Domme

Honey stoned Domme is a typical ‘bastide’ town, well almost, it is a town that has been transplanted onto a bluff-top eyrie. Philippe III the Bold built it in 1281, however he had to use threats to get the local people to live in the town, it is very high up. Today you drive up the long winding road to the top. This is one of our favourite places for outstanding views, an excellent market on a Thursday, and lots and lots of tourist shops and cafes. There is an excellent shop selling local wines including La Vieille Noix (liqueur) this is gorgeous and you can sample a small drink in the shop.

Domme

Domme

This jewellery shop is just a few steps from the car park

Once you climb up the hill past all of the shops you reach L’Esplanade offering a terrific panoramic view of the Dordogne valley.

l'esplanade

l’esplanade

The picture below shows just part of the view, it has the wow factor

A view from l'esplanade

A view from l’esplanade

The town walls have three of the original gates. To the west there is the best preserved gate, the 13th –century Porte des Tours, its narrow entrance is flaked by two large guard towers built by Philip the Fair. These were converted into prisons in 1307 when the King ordered the arrest of the knights Templar; a few of the Templar lingered in the prison until1318, engraving the crucifixes and other graffiti onto the stone walls.

La Prison des Templiers

La Prison des Templiers

This is our last ‘blog’ for a while, we are going to France, so we shall ‘blog’ again on our return. Thanks again for reading and looking at our favourite places, and for the excellent comments.

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Monpazier

Monpazier, “the most perfect bastide”, (which is a fortified town), designed in a neat rectangular grid around an arcaded square with a market and church is one of “Plus beaux villages de France” with 32 listed buildings. It was founded late as bastides go, in 1284, by Edward 1 of England. It prospered long enough to have a perfectly rotten 14th Century, when the town was a football which was kicked around during the Hundred Years War, then came bad harvests, typhoid fever, and finally the Black Death. However, life in Monpazier continued.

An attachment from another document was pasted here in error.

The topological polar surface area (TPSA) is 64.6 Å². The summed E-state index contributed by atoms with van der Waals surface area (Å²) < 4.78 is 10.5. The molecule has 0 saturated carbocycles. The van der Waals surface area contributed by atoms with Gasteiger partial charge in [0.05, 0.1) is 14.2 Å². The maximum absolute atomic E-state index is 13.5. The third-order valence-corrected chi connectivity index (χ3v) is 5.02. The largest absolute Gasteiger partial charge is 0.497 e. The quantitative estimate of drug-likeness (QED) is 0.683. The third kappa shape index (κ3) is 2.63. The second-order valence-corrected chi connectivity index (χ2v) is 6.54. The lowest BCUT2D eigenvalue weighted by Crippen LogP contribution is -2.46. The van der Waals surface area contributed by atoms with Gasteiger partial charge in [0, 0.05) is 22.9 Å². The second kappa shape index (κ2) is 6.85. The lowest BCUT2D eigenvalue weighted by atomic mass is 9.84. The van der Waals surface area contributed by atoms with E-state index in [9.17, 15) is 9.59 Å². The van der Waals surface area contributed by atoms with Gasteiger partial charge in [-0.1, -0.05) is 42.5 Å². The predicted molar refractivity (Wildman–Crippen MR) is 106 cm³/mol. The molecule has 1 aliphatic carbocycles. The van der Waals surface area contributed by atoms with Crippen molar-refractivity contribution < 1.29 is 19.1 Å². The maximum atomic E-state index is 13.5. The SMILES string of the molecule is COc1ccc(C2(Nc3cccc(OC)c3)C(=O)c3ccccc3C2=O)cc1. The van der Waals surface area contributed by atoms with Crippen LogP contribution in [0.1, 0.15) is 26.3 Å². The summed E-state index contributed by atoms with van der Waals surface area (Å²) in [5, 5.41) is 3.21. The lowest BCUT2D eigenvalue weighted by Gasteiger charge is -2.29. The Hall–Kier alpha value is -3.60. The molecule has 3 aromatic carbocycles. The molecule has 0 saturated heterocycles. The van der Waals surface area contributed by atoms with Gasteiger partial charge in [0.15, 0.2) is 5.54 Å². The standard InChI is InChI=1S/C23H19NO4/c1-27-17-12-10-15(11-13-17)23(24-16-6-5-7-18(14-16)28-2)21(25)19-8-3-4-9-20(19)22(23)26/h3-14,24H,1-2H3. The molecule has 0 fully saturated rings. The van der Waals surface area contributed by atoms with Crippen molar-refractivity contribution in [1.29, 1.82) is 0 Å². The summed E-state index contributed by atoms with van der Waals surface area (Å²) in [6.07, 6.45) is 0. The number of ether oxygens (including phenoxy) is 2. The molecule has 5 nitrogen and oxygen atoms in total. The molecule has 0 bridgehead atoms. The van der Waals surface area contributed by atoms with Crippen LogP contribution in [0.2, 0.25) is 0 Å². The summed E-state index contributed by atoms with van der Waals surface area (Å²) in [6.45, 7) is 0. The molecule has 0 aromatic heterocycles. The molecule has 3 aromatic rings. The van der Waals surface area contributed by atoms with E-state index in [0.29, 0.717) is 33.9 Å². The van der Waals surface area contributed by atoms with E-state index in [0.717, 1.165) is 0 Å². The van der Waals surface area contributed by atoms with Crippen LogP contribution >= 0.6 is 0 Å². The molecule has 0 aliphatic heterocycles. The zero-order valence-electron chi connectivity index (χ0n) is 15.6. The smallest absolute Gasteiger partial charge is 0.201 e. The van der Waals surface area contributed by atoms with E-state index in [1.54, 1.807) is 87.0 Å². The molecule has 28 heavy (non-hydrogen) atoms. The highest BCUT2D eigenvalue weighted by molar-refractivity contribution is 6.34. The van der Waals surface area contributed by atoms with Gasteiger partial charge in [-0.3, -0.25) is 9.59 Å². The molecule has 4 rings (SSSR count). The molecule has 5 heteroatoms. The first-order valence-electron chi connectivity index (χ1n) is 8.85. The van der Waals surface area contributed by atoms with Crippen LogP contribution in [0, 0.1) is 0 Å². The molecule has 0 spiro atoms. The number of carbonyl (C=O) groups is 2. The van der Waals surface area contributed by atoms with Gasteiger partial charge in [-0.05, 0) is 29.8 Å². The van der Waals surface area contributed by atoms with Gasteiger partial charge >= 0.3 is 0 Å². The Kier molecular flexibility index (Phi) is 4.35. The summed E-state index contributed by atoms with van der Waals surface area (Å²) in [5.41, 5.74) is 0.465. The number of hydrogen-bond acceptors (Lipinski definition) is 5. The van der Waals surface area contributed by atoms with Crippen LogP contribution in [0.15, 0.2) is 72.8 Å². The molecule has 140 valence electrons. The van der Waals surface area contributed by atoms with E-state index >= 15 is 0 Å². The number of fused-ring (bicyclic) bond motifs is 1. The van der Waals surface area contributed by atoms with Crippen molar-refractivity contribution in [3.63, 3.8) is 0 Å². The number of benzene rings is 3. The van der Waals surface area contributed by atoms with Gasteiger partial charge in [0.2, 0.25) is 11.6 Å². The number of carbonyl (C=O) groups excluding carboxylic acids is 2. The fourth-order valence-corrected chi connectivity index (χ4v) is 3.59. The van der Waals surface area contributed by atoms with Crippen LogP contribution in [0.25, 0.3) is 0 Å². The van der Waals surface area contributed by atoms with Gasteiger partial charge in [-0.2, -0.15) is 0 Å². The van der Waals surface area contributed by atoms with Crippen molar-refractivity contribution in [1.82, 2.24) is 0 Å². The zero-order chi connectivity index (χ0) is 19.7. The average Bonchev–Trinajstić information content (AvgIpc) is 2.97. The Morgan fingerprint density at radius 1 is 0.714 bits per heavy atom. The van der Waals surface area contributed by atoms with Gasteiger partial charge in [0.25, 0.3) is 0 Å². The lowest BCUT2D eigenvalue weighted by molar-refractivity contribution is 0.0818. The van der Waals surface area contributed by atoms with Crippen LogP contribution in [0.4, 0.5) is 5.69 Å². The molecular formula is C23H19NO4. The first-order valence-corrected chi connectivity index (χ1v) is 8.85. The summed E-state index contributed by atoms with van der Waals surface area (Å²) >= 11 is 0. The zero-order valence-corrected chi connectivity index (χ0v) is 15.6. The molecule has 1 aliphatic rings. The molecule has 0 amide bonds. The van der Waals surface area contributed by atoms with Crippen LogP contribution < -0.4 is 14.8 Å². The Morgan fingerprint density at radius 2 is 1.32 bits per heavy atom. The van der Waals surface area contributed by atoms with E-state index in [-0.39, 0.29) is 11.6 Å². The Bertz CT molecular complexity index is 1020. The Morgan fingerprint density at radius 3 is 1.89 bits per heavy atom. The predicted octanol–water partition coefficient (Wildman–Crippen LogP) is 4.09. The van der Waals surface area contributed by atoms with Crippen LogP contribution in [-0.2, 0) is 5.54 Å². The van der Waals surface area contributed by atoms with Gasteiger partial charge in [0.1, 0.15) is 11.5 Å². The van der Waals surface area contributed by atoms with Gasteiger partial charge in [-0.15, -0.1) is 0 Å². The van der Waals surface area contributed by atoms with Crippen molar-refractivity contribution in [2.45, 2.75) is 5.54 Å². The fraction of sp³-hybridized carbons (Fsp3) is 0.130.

It was during the next round of warfare, over religion, that the Duke of Sully recorded a story about Monpazier which is worthy of a Monty Python sketch: by sheer coincidence Monpazier decided to raid Villefranche-du-Perigord, the next bastide to the east, on the same night that Villefranche decided to do the same to Monpazier. By chance each took a different road; each was delighted to find their goal undefended and easy plunder, and carried its booty back-to ransacked homes. An agreement was struck, and both sides gave back everything that they had stolen and peace was restored.

Note that the regulation cornieres, or arcades around the square are irregular.

A town with history

A town with history

Every time we go to France we plan our next visit to Monpazier, it is always worth a visit, especially on a Thursday, market day.

Market square

Market square

You can see the gorgeous vaulted ceilings as you walk around the square.

On the right is my favourite clothes shop.

On the right is my favourite clothes shop. (“one” of [added by Paul])

We had to stop and buy a selection of olives, the smell was gorgeous, herbs, garlic, cheeses etc

Olives

Olives

Just look at the variety and size of the locally grown tomatoes, they tasted good too.

tomatoes

Tomatoes

This was taken just off the market square.

Underneath the arches

Underneath the arches

Buskers outside the church

Busking in the sun

Busking in the sun

You are being watched! We have been to Monpazier several times and have only recently noticed these wonderfully artistic carvings

live wood carving

live wood carving